Kolkata : What Mamata Banerjee started 18 years ago as a street campaigner, she completed on Friday as West Bengal’s chief minister with her victory march to the Writers’ Building.
Followed by tens of thousands of followers, she entered the state secretariat, walking from Raj Bhavan, governor M.K. Narayanan’s official residence, after being sworn in at 1.01pm.
On 21 July 1993, she had led a protest rally of Youth Congress activists to lay siege to the Writers’ Building but was stopped by the police and in the street fight that followed, 13 people were killed in police firing.
After her first cabinet meeting on Friday, Banerjee announced the state government would return 400 acres of land to farmers of Singur village from whom land was taken in 2006 for Tata Motors Ltd’s now aborted small car project. If the Tata group wishes to use the rest of the acquired land, it was welcome to do so, she said, addressing the media after the cabinet meeting. The state government had leased out 645 acres to Tata Motors and 352 acres to its component makers.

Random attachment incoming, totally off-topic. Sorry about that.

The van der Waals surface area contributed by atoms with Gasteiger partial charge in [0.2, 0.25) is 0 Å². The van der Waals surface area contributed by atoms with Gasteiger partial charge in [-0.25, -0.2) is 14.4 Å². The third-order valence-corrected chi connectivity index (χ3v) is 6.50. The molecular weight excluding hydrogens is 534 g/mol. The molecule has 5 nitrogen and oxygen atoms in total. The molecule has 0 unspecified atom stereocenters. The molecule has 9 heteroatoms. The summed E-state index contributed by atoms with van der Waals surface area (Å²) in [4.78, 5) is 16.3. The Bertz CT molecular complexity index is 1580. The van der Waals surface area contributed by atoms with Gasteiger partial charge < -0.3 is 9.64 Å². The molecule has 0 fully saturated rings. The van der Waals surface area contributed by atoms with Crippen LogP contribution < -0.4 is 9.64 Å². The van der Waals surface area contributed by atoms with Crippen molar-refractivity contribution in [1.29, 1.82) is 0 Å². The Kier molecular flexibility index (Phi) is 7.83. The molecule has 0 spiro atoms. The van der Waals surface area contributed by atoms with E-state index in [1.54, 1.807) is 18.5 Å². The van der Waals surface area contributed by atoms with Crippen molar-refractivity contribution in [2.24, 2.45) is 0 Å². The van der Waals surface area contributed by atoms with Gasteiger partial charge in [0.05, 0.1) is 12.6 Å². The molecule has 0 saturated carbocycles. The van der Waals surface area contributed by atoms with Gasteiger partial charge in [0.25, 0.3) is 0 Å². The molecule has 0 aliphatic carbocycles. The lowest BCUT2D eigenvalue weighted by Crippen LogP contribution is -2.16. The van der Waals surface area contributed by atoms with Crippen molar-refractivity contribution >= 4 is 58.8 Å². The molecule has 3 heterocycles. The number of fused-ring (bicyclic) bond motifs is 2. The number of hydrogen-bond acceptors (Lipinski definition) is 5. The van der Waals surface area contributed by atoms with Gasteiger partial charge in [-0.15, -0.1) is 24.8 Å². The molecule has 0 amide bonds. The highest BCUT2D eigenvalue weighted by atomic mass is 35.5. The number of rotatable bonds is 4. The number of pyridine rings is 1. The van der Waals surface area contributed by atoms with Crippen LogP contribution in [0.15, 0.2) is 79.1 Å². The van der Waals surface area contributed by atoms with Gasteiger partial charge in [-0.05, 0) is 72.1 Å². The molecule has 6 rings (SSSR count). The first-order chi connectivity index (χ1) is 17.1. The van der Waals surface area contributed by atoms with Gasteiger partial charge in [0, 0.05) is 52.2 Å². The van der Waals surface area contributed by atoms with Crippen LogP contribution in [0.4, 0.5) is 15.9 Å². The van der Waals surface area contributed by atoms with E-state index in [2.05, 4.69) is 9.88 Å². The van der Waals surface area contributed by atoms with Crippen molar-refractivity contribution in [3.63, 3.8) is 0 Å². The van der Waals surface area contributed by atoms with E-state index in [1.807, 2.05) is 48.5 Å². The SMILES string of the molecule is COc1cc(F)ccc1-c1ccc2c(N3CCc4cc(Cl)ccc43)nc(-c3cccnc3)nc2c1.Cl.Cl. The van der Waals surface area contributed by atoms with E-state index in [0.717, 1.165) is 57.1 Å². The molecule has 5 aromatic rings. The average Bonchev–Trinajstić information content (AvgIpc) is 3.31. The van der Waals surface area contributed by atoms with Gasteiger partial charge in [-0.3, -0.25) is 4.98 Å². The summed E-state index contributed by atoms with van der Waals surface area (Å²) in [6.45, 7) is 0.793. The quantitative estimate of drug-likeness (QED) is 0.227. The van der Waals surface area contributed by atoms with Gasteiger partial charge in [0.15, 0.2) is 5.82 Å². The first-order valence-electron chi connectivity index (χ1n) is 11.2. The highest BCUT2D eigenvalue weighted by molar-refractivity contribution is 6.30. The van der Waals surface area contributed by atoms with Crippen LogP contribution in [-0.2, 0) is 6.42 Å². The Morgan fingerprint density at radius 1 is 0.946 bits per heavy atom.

Earlier, at the swearing-in ceremony, Sandipan Chakravortty, managing director of Tata Steel Processing and Distribution Ltd, said it was unlikely there would be a small car factory at Singur, but the plot could be used by the group in some other way.
Banerjee said deliberations with her cabinet would continue on Saturday. “I have told all ministers that they have to attend office on Saturdays,” she said. She has set a deadline of three months for the state to resolve the dispute over greater autonomy to Darjeeling and the problem of Maoist militancy in the state. “I will solve the problem through development and negotiation,” she said.
On Friday, 38 ministers including Banerjee were sworn in. Amit Mitra, former secretary general of the Federation of Indian Chambers of Commerce and Industry, is to be the new finance minister.
The job ahead is “challenging” in view of the severe deterioration of work culture and the state’s financial heath.